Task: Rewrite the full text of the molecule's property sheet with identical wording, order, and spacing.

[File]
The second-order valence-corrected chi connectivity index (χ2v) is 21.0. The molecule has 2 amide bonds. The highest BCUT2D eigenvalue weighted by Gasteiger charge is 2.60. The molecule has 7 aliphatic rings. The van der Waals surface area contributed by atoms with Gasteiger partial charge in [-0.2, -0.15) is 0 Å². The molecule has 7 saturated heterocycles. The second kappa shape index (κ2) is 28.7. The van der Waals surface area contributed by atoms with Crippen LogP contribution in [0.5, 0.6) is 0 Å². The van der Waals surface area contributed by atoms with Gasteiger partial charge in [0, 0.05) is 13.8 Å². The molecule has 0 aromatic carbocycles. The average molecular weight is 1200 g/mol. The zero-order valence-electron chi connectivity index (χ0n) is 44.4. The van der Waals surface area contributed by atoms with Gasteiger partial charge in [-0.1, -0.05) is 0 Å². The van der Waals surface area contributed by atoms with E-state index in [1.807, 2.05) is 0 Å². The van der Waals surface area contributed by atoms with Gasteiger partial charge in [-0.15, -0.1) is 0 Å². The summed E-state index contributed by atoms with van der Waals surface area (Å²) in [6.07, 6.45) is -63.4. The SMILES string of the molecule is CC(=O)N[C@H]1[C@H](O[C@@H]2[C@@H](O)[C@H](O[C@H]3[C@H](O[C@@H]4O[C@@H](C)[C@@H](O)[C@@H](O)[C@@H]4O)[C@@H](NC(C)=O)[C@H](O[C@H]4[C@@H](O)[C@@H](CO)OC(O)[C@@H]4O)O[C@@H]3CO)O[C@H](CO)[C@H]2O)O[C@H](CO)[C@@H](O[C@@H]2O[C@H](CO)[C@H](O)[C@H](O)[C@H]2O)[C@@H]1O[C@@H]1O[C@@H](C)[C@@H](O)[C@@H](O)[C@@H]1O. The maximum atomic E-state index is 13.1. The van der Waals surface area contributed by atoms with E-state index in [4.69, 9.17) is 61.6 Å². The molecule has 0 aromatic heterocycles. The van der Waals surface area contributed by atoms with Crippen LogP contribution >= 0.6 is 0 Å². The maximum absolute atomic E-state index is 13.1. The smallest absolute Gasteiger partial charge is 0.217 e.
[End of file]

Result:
The second-order valence-corrected chi connectivity index (χ2v) is 21.0. The molecule has 2 amide bonds. The highest BCUT2D eigenvalue weighted by Gasteiger charge is 2.60. The molecule has 7 aliphatic rings. The van der Waals surface area contributed by atoms with Gasteiger partial charge in [-0.2, -0.15) is 0 Å². The molecule has 7 saturated heterocycles. The second kappa shape index (κ2) is 28.7. The van der Waals surface area contributed by atoms with Crippen LogP contribution in [0.5, 0.6) is 0 Å². The van der Waals surface area contributed by atoms with Gasteiger partial charge in [0, 0.05) is 13.8 Å². The molecule has 0 aromatic carbocycles. The average molecular weight is 1200 g/mol. The zero-order valence-electron chi connectivity index (χ0n) is 44.4. The van der Waals surface area contributed by atoms with Gasteiger partial charge in [-0.1, -0.05) is 0 Å². The van der Waals surface area contributed by atoms with E-state index in [1.807, 2.05) is 0 Å². The van der Waals surface area contributed by atoms with Gasteiger partial charge in [-0.15, -0.1) is 0 Å². The summed E-state index contributed by atoms with van der Waals surface area (Å²) in [6.07, 6.45) is -63.4. The SMILES string of the molecule is CC(=O)N[C@H]1[C@H](O[C@@H]2[C@@H](O)[C@H](O[C@H]3[C@H](O[C@@H]4O[C@@H](C)[C@@H](O)[C@@H](O)[C@@H]4O)[C@@H](NC(C)=O)[C@H](O[C@H]4[C@@H](O)[C@@H](CO)OC(O)[C@@H]4O)O[C@@H]3CO)O[C@H](CO)[C@H]2O)O[C@H](CO)[C@@H](O[C@@H]2O[C@H](CO)[C@H](O)[C@H](O)[C@H]2O)[C@@H]1O[C@@H]1O[C@@H](C)[C@@H](O)[C@@H](O)[C@@H]1O. The maximum atomic E-state index is 13.1. The van der Waals surface area contributed by atoms with E-state index in [4.69, 9.17) is 61.6 Å². The molecule has 0 aromatic heterocycles. The van der Waals surface area contributed by atoms with Crippen LogP contribution >= 0.6 is 0 Å². The maximum absolute atomic E-state index is 13.1. The smallest absolute Gasteiger partial charge is 0.217 e.